- Spoilers below! If you haven’t played the game yet and would like to, you can find links at the bottom, otherwise feel free to read on
In this post I’ll be talking about the concept of this track along with its design process and implementation inside of FMOD.
This is probably the track I dreaded writing the most for The Other Half. I knew that the dev at Studio Egg Roll would be picky about its aesthetics, and also that finding a balance between bizarre, tactful, and ominous would be challenging. Up until this point in the game, the player has been following Daniel and Annalise’s friendship through Daniel’s letters and noticing an undercurrent of uneasiness in his interactions with her. In the scene where “Assault” plays, it’s finally revealed to the player that Daniel sexually assaulted Annalise after being rejected by her.
Throughout the game, the entire narrative is told from Daniel’s perspective. For this scene – essentially the climax of Daniel’s delusional idea of his relationship with Annalise, it was important to me that I included Annalise’s voice in the music. Although the developer’s aim was to tell this story from the perpetrator’s perspective, I felt really strongly that Annalise also needed to have a clear voice and agency in the game. I decided to build the entire track around sampled bits of Annalise’s musical themes as a sort of subconscious reminder that Annalise was present throughout the scene.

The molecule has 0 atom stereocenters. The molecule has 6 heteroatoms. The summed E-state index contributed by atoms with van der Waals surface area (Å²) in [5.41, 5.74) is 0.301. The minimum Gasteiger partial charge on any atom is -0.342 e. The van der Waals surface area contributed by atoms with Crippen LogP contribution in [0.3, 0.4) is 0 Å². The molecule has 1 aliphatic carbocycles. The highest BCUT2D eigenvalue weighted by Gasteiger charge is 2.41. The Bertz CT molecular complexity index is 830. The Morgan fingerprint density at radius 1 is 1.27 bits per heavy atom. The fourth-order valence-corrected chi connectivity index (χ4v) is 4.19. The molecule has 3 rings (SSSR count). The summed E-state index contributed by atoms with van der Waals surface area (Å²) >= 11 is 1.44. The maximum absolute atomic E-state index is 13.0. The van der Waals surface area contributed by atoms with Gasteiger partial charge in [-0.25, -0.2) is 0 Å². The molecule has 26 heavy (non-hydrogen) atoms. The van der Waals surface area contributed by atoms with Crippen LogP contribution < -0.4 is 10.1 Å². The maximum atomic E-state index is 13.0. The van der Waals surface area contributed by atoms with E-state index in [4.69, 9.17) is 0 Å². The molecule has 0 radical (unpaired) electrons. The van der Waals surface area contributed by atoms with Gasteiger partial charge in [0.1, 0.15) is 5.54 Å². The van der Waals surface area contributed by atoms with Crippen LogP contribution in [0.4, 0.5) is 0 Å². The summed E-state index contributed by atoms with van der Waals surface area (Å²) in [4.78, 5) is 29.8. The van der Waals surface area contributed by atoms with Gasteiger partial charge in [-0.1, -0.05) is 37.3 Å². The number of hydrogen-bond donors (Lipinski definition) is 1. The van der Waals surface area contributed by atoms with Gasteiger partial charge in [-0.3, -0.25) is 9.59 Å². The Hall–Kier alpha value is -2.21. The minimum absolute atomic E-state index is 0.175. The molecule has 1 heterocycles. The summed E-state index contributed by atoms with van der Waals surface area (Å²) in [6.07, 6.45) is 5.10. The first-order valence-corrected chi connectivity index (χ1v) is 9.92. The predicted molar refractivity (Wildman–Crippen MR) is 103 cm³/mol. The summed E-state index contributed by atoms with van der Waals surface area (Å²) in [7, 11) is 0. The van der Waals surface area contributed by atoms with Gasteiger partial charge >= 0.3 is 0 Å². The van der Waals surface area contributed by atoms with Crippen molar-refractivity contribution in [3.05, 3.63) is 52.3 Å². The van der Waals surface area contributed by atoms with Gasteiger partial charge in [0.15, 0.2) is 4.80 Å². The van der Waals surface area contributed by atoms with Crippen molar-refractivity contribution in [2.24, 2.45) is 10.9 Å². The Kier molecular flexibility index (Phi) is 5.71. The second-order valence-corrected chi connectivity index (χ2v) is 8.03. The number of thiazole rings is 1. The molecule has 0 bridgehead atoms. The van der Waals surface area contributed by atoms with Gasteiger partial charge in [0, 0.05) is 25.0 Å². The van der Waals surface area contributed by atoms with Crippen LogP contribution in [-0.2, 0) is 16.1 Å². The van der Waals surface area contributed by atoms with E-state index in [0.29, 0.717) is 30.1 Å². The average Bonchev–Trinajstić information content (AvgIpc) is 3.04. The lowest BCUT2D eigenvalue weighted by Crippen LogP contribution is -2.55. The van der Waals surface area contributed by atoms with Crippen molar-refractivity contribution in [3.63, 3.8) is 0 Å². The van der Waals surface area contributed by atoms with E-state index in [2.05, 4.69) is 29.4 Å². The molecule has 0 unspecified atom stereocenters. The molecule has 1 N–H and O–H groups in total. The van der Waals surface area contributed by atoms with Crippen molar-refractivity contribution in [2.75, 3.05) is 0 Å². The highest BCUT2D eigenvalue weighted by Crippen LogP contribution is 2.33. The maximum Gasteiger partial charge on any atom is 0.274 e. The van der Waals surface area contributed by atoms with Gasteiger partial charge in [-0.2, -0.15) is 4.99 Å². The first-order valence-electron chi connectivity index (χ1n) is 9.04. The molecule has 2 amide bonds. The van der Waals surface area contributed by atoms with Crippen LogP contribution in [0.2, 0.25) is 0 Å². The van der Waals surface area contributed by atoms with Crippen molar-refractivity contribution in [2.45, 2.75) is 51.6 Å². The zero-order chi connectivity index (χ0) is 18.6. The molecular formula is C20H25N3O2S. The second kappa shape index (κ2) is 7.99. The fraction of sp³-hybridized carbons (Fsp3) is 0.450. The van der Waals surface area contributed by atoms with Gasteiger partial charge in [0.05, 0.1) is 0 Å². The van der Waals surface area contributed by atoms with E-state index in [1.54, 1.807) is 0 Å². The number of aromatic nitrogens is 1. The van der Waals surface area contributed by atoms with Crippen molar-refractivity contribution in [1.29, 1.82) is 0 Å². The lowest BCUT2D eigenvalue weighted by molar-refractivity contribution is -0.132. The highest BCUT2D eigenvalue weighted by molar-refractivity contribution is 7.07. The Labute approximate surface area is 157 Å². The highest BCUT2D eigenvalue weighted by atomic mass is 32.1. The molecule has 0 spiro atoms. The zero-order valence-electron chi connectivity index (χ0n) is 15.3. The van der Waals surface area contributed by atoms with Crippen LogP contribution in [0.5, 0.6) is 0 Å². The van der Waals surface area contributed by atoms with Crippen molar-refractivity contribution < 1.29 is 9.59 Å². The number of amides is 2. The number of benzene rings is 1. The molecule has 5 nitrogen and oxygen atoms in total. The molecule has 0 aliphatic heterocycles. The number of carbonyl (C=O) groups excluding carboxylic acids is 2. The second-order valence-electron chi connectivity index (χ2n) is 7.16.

I cut and edited parts of “Annalise”, “The Garden”, and “Daniel’s Idealization”. Some of the samples I reversed, others I edited in other ways – affecting time and pitch in order to create a cohesive track. I ended up making 4 or 5 Kontakt instruments out of the materials I edited. All together, more than half of the tonal instruments in the track ended up being samples from Annalise’s themes, and they play an important part in holding the track together musically. I also pulled some sound effects I had already made for the game to add some sampled percussive elements. Below you can check out a bit of the track soloing just sampled instruments.